A day after losing Ted Stevens' seat, along with their best hope for getting Joe Lieberman to cross over, Senate GOP leaders preached party unity as the key to surviving the Obama years.
If that doesn't work, there's always psychotherapy.
Down to 42 seats with two still at risk, Senate Republicans are in a deep funk. Some are in denial. Some want a return to conservative principles. Some want to cut deals. Some want more filibusters.
Others want to jump out a window -- but they're afraid they'd screw that up, too.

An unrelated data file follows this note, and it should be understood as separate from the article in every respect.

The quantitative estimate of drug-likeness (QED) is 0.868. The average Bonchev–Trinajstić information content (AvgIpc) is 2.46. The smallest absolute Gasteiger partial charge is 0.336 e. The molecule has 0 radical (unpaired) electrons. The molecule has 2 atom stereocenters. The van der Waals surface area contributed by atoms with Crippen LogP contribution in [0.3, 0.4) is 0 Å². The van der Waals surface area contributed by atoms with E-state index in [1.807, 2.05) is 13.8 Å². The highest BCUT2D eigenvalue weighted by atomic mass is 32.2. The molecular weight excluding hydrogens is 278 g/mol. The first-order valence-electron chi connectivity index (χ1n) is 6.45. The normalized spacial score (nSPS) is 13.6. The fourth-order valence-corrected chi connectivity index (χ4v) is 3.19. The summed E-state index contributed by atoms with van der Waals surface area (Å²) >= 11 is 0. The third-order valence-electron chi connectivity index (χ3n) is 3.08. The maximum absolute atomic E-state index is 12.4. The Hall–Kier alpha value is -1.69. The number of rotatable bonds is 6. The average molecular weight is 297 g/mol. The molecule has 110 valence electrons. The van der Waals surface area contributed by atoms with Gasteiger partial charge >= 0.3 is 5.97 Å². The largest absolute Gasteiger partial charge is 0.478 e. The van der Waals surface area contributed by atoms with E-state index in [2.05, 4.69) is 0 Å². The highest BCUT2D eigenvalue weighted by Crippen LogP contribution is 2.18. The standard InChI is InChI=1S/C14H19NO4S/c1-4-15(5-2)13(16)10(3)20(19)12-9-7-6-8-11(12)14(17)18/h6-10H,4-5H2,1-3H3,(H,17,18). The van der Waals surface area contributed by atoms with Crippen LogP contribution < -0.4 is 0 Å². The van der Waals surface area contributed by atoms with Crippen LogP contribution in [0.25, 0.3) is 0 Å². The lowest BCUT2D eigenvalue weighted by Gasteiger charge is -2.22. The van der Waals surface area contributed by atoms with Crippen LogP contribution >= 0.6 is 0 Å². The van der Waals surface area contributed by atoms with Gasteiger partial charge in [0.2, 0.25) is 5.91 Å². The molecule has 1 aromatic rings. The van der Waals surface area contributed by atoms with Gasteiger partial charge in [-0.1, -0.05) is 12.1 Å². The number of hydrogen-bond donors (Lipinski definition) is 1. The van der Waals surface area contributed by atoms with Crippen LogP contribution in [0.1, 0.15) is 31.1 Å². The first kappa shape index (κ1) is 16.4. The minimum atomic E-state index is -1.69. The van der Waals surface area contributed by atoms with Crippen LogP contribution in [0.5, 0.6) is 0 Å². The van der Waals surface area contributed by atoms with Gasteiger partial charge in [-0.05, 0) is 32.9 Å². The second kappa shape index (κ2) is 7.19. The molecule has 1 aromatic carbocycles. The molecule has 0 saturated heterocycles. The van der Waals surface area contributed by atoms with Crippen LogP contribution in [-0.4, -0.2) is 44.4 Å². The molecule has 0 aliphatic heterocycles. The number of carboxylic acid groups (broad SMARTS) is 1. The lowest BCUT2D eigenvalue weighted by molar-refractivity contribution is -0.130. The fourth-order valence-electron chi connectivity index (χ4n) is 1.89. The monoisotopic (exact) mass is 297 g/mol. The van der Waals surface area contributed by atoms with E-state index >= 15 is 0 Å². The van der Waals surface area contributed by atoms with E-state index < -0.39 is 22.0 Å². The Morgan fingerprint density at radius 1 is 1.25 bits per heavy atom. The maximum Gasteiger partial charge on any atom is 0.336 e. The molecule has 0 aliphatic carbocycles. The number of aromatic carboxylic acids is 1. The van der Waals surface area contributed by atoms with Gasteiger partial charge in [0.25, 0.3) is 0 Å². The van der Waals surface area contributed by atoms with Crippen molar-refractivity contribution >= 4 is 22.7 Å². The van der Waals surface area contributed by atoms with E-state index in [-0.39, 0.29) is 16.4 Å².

"We probably wouldn't die," a Republican Senate aide joked Wednesday. "We'd just lie there, hurt and suffering, which is not too much different from where we are now."
Two years ago, the Republicans held a 55-45 majority. They're down 13 seats since then, with a too-close-to-call race in Minnesota and a runoff in Georgia still to come.
"The feeling I get is that we're not ready yet to discuss with ourselves what happened," said Sen. Jeff Sessions of Alabama, one of the few Republicans to win an easy reelection this year. "I think people are kind of still a bit stunned and are not prepared to have thought it through sufficiently."
"We think the whole problem is George Bush and not us, and we're part of the problem," added Sen. Jim DeMint of South Carolina.